Time Discrimination Task Time discrimination task, modified from Smith et al. (2002) presents the green circle on the left first, followed by the red circle on the right. The subject is asked to press the key to indicate the circle with longer duration. The standard stimuli and comparison last for 1000ms, and 1350ms, respectively. The two circles are randomly presented. If the answer is correct, the comparison duration decreases in 15ms; if the answer is wrong, the comparison duration increases in 15ms. The task continued either until the subject had made six reversals, or until 20 trials, whichever occurs first.
Time Reproduction Task The time reproduction task is modified from Barkley et al. (1997). First, the green circle is present on the central for seconds with five durations: 2, 5, 10, 12, and 17seconds. Subject is asked to press key to create the same temporal duration as green circle. Two trials are given at each of these five durations with random presentation.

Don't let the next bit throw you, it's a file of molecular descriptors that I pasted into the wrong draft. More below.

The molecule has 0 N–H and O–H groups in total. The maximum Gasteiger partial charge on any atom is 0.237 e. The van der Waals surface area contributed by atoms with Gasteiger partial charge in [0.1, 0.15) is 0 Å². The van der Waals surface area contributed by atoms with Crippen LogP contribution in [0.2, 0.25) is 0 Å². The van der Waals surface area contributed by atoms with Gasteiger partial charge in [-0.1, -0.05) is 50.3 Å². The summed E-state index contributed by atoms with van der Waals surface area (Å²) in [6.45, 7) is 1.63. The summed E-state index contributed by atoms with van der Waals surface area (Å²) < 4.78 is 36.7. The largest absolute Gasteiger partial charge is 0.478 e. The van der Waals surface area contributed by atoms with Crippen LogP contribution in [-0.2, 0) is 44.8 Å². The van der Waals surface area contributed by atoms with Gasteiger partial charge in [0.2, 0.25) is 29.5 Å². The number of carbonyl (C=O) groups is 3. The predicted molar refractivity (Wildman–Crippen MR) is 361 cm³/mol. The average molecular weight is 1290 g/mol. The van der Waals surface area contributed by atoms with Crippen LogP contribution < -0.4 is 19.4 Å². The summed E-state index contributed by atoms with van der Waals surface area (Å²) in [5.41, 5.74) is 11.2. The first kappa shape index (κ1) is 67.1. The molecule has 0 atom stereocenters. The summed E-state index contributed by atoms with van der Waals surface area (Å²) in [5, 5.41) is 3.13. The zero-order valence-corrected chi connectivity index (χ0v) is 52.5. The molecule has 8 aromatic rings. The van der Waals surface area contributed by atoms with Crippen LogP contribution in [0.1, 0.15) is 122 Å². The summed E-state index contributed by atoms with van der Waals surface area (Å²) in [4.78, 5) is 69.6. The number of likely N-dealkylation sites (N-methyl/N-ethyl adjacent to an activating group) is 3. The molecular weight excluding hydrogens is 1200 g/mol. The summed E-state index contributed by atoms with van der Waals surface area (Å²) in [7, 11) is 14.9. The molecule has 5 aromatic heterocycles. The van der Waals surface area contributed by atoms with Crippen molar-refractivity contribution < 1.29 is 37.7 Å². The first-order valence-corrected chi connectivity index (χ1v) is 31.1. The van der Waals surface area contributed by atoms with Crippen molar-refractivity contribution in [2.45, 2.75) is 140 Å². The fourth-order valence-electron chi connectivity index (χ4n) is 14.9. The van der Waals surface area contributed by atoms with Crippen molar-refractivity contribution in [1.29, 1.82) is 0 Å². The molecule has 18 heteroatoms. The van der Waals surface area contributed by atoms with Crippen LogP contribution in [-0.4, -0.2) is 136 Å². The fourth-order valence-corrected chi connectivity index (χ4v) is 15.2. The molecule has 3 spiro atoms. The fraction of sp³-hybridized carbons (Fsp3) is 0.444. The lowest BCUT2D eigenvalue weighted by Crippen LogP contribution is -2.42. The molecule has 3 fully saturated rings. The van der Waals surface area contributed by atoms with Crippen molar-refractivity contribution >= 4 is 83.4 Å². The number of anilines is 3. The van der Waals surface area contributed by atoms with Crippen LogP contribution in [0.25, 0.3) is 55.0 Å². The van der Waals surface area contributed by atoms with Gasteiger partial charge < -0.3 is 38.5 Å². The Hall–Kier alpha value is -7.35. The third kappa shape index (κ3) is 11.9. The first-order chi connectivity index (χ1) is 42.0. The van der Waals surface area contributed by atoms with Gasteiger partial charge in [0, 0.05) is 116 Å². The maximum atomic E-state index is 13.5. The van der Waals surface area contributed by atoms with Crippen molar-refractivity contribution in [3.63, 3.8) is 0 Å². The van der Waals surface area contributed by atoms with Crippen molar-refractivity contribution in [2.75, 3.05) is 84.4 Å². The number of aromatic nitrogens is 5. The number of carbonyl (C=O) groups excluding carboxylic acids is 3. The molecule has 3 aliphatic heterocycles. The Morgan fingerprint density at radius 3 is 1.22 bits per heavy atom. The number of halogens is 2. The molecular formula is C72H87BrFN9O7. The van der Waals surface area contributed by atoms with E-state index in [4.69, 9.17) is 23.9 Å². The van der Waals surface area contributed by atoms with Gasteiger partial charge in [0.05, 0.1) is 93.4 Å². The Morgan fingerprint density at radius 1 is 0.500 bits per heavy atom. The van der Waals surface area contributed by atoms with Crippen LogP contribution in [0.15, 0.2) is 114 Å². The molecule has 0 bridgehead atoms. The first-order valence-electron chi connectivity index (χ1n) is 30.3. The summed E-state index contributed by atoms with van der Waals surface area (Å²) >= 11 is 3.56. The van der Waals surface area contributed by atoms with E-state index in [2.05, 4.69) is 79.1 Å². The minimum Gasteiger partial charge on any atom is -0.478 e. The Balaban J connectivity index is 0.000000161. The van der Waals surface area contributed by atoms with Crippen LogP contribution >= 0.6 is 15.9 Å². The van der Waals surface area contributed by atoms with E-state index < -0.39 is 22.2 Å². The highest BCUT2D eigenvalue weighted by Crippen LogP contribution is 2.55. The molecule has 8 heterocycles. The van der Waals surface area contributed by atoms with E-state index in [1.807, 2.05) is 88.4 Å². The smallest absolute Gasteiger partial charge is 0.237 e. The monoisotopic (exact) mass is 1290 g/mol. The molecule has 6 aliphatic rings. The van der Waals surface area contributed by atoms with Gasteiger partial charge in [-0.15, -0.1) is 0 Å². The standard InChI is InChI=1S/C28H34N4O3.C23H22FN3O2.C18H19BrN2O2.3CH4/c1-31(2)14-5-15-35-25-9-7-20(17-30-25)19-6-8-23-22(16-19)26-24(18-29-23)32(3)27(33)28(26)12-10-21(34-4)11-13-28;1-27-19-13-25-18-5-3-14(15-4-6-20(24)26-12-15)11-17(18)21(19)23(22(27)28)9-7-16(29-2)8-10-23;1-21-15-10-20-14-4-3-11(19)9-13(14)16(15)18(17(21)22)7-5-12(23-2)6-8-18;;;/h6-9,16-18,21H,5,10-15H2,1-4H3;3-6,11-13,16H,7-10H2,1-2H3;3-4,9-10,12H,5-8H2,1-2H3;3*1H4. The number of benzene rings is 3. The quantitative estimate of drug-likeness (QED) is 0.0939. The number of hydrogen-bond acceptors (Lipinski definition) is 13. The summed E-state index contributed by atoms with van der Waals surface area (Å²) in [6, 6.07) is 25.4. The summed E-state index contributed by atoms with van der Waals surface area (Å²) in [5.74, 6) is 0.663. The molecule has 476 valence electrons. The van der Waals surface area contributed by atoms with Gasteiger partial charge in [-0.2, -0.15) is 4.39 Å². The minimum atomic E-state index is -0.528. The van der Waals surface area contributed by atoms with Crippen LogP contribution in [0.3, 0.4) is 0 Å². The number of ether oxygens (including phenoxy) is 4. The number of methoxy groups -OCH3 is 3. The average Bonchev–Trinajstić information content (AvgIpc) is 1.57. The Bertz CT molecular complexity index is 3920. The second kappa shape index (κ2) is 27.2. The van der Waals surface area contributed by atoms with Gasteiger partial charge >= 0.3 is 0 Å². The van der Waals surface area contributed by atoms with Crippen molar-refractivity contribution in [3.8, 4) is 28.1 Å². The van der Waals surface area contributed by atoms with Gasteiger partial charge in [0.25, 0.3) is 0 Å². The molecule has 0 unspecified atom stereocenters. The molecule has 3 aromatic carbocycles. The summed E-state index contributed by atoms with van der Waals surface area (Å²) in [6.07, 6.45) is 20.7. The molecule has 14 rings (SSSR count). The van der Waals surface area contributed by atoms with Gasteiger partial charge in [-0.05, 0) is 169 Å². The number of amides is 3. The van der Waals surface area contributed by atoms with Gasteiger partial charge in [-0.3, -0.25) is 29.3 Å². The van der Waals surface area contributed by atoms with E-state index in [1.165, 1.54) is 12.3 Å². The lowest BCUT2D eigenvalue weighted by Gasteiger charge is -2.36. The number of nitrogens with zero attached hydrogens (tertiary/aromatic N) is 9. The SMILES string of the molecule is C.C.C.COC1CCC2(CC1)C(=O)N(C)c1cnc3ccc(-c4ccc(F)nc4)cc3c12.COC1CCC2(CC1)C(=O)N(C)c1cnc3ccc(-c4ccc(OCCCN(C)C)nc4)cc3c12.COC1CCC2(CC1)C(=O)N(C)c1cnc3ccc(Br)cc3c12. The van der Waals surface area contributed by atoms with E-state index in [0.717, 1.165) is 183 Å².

The raw time reproduction is converted into the absolute discrepancy score, which consists of the absolute value of magnitude of the discrepancy between the participant's time production and the interval presented to the subject to measure the extent of errors.
Conners' Continuous Performance Test (CPT) The CPT requires tabbing on the space key when any character other than X shown on the screen. There were six sets in total, with 20 characters within each set. The Inter-Stimulus Intervals (ISIs) are 1, 2, and 4 seconds, and different ISIs varied between sets. Each character maintains on the screen for 250 ms. Correct hits, omission errors, commission errors, and reaction times will be collected as indices of response selection and capacity/focus. The d' value known as a discriminate factor is one of the indices for sustained attention.
The Wechsler Intelligence Scale for Children - the 3rd edition short form WISC-III (Wechsler, 1991) is a well established scale designed to assess the Full-Scale IQ (FSIQ) of children under age of 16. It includes 13 subtests to test children's cognitive ability of different dimensions. Test result is represented by Verbal IQ, Performance IQ, and Full-Scale IQ. The present research conducted a quad combination of WISC short form including subtests of Symbol Search, Arithmetic, Block Design, and Verbal. Previous research suggested the mentioned combination have good reliability (rxx = .91) and validity (rxx = .90) (Silverstein, 1982), and is preferred while conducting research to estimate FSIQ.